World Snooker Championship 2013: Poomjaeng 'not full shilling'
Stephen Maguire said he didn't think Dechawat Poomjaeng was "the full shilling" after losing to him in the World Championship first round.
World number five Maguire suffered a shock 10-9 defeat to Poomjaeng.
The Thai player, ranked number 70 in the world, applauded his own shots and willed Maguire's to go awry, and spilt a bottle of water mid-frame.
"I was afraid to look in the end. Crazy things were happening. I don't think he's the full shilling," the Scot said.
"I just had to switch off. I've never seen him before but there's definitely something missing."
But he added: "He seems like a really nice boy and very genuine."
Poomjaeng came through four qualifying stages to make his Crucible debut against Maguire, beating Anthony Hamilton and Jamie Cope along the way.
The 34-year-old won the World Amateur title in 2010 and turned professional the same year, winning his first match against John Higgins. This season Poomjaeng has reached the final 32 of both the German Masters and the China Open.
The Sheffield resident, who lives with four other Thai snooker players, including former world number three James Wattana, now has a second-round date with fellow qualifier Michael White.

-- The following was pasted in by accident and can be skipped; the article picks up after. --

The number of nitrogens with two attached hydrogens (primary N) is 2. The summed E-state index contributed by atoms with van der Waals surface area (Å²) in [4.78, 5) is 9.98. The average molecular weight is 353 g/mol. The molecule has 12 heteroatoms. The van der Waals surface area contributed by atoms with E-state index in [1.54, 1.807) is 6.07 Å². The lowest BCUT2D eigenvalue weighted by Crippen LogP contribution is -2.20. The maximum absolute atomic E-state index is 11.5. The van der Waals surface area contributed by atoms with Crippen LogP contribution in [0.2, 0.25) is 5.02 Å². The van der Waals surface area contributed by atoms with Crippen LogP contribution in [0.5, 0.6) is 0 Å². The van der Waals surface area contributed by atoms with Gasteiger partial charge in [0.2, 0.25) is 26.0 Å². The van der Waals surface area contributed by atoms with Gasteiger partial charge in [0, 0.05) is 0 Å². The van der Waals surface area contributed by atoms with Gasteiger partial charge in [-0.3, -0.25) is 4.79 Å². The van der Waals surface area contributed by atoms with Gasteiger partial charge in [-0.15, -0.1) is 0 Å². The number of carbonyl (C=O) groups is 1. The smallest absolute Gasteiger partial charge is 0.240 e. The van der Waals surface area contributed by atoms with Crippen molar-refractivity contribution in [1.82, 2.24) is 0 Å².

World number three Judd Trump said it was in snooker's interest to have players who are "good to watch".
"There are no real top-class Thai players so it's good for him to come through and hopefully that brings a bit of interest from there now," Trump said.
"I think people can relate to him. He is just a genuine person playing for his life out there. I think he was just himself and that's what the crowd like about him."
Maguire added: "The crowd seemed to take to him and got behind him at the end and he seemed to be enjoying it.
"I'll have a pint and forget about it and move on to next season."
Owen Phillips, BBC Sport's reporter at the Crucible, said: "It was box-office entertainment. But it was more Frank Spencer than John Spencer."
Poomjaeng twice took a wrong turn when entering the Crucible arena and spent much of his time throwing his arms about, twitching and fidgeting, muttering to himself, and hitting himself and the table.
In only his second season as a professional, Poomjaeng said: "I tried to relax and enjoy it, rather than be serious because that wouldn't be good for my game. It was exciting."